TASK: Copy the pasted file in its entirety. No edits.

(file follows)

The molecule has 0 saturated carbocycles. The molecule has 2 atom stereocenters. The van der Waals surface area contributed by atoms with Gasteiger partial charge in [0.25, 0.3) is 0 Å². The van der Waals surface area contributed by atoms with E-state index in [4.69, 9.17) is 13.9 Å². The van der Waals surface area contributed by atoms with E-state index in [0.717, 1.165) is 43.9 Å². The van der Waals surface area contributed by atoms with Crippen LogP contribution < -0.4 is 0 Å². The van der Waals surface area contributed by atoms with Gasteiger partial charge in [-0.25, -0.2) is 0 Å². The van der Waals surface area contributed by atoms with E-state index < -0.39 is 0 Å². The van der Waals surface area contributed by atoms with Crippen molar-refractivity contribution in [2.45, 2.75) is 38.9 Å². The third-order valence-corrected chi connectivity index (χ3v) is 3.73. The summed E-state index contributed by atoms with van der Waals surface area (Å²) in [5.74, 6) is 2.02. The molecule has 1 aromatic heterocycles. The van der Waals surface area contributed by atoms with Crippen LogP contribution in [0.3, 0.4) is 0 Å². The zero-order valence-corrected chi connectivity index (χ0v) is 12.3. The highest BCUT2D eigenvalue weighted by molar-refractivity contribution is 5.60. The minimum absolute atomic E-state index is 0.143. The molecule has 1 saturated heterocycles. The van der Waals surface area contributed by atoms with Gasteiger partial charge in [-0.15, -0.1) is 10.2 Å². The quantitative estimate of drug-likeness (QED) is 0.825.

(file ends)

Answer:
The molecule has 0 saturated carbocycles. The molecule has 2 atom stereocenters. The van der Waals surface area contributed by atoms with Gasteiger partial charge in [0.25, 0.3) is 0 Å². The van der Waals surface area contributed by atoms with E-state index in [4.69, 9.17) is 13.9 Å². The van der Waals surface area contributed by atoms with E-state index in [0.717, 1.165) is 43.9 Å². The van der Waals surface area contributed by atoms with Crippen LogP contribution < -0.4 is 0 Å². The van der Waals surface area contributed by atoms with Gasteiger partial charge in [-0.25, -0.2) is 0 Å². The van der Waals surface area contributed by atoms with E-state index < -0.39 is 0 Å². The van der Waals surface area contributed by atoms with Crippen molar-refractivity contribution in [2.45, 2.75) is 38.9 Å². The third-order valence-corrected chi connectivity index (χ3v) is 3.73. The summed E-state index contributed by atoms with van der Waals surface area (Å²) in [5.74, 6) is 2.02. The molecule has 1 aromatic heterocycles. The van der Waals surface area contributed by atoms with Crippen LogP contribution in [0.3, 0.4) is 0 Å². The zero-order valence-corrected chi connectivity index (χ0v) is 12.3. The highest BCUT2D eigenvalue weighted by molar-refractivity contribution is 5.60. The minimum absolute atomic E-state index is 0.143. The molecule has 1 saturated heterocycles. The van der Waals surface area contributed by atoms with Gasteiger partial charge in [-0.15, -0.1) is 10.2 Å². The quantitative estimate of drug-likeness (QED) is 0.825.